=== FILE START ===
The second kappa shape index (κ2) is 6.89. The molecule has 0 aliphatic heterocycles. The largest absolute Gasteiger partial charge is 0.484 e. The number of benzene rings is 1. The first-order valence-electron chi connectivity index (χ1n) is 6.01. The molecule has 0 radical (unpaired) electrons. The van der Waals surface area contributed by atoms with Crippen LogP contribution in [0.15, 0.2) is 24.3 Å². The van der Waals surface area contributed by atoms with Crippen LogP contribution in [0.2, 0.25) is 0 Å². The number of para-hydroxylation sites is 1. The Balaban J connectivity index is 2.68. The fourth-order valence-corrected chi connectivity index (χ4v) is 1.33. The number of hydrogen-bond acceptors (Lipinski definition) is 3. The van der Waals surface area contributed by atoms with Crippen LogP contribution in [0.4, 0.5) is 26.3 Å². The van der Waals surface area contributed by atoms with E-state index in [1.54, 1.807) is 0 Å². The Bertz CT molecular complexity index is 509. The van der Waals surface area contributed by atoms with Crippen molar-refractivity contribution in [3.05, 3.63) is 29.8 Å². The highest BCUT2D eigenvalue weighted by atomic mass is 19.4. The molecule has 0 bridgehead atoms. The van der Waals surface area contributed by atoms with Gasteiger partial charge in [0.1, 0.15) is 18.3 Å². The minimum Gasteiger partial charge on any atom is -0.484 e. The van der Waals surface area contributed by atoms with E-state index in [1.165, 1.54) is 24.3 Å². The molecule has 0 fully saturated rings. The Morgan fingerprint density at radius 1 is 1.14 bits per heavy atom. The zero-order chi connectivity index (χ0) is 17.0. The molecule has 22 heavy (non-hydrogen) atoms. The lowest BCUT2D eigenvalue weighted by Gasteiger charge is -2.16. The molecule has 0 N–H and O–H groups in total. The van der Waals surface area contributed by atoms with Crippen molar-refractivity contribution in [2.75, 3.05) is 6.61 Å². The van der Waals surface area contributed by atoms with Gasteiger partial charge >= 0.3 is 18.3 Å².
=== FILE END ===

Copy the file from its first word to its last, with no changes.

The second kappa shape index (κ2) is 6.89. The molecule has 0 aliphatic heterocycles. The largest absolute Gasteiger partial charge is 0.484 e. The number of benzene rings is 1. The first-order valence-electron chi connectivity index (χ1n) is 6.01. The molecule has 0 radical (unpaired) electrons. The van der Waals surface area contributed by atoms with Crippen LogP contribution in [0.15, 0.2) is 24.3 Å². The van der Waals surface area contributed by atoms with Crippen LogP contribution in [0.2, 0.25) is 0 Å². The number of para-hydroxylation sites is 1. The Balaban J connectivity index is 2.68. The fourth-order valence-corrected chi connectivity index (χ4v) is 1.33. The number of hydrogen-bond acceptors (Lipinski definition) is 3. The van der Waals surface area contributed by atoms with Crippen LogP contribution in [0.4, 0.5) is 26.3 Å². The van der Waals surface area contributed by atoms with E-state index in [1.54, 1.807) is 0 Å². The Bertz CT molecular complexity index is 509. The van der Waals surface area contributed by atoms with Crippen molar-refractivity contribution in [3.05, 3.63) is 29.8 Å². The highest BCUT2D eigenvalue weighted by atomic mass is 19.4. The molecule has 0 bridgehead atoms. The van der Waals surface area contributed by atoms with Gasteiger partial charge in [0.1, 0.15) is 18.3 Å². The minimum Gasteiger partial charge on any atom is -0.484 e. The van der Waals surface area contributed by atoms with E-state index in [1.165, 1.54) is 24.3 Å². The molecule has 0 fully saturated rings. The Morgan fingerprint density at radius 1 is 1.14 bits per heavy atom. The zero-order chi connectivity index (χ0) is 17.0. The molecule has 22 heavy (non-hydrogen) atoms. The lowest BCUT2D eigenvalue weighted by Gasteiger charge is -2.16. The molecule has 0 N–H and O–H groups in total. The van der Waals surface area contributed by atoms with Crippen molar-refractivity contribution in [2.75, 3.05) is 6.61 Å². The van der Waals surface area contributed by atoms with Gasteiger partial charge >= 0.3 is 18.3 Å².